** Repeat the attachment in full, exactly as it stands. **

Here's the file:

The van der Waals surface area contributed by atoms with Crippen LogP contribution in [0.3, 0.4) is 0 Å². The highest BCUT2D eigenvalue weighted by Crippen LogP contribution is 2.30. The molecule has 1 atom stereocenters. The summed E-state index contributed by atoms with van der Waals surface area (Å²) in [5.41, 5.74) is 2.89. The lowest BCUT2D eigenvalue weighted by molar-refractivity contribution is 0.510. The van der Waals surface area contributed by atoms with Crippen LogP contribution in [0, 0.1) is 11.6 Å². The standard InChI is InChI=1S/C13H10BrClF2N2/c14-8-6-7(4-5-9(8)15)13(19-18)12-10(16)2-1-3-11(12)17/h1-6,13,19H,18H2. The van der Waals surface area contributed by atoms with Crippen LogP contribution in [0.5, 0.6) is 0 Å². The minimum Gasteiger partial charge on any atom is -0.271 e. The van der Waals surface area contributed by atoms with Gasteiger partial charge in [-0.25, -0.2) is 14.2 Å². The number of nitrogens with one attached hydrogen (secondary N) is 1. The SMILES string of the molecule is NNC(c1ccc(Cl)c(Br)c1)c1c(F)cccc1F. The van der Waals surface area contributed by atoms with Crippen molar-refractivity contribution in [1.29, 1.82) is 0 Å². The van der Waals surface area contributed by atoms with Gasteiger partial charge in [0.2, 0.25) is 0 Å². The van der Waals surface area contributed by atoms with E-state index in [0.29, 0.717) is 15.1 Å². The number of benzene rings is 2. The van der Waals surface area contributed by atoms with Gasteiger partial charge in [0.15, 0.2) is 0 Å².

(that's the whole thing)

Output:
The van der Waals surface area contributed by atoms with Crippen LogP contribution in [0.3, 0.4) is 0 Å². The highest BCUT2D eigenvalue weighted by Crippen LogP contribution is 2.30. The molecule has 1 atom stereocenters. The summed E-state index contributed by atoms with van der Waals surface area (Å²) in [5.41, 5.74) is 2.89. The lowest BCUT2D eigenvalue weighted by molar-refractivity contribution is 0.510. The van der Waals surface area contributed by atoms with Crippen LogP contribution in [0, 0.1) is 11.6 Å². The standard InChI is InChI=1S/C13H10BrClF2N2/c14-8-6-7(4-5-9(8)15)13(19-18)12-10(16)2-1-3-11(12)17/h1-6,13,19H,18H2. The van der Waals surface area contributed by atoms with Crippen LogP contribution in [0.5, 0.6) is 0 Å². The minimum Gasteiger partial charge on any atom is -0.271 e. The van der Waals surface area contributed by atoms with Gasteiger partial charge in [-0.25, -0.2) is 14.2 Å². The number of nitrogens with one attached hydrogen (secondary N) is 1. The SMILES string of the molecule is NNC(c1ccc(Cl)c(Br)c1)c1c(F)cccc1F. The van der Waals surface area contributed by atoms with Crippen molar-refractivity contribution in [1.29, 1.82) is 0 Å². The van der Waals surface area contributed by atoms with Gasteiger partial charge in [0.2, 0.25) is 0 Å². The van der Waals surface area contributed by atoms with E-state index in [0.29, 0.717) is 15.1 Å². The number of benzene rings is 2. The van der Waals surface area contributed by atoms with Gasteiger partial charge in [0.15, 0.2) is 0 Å².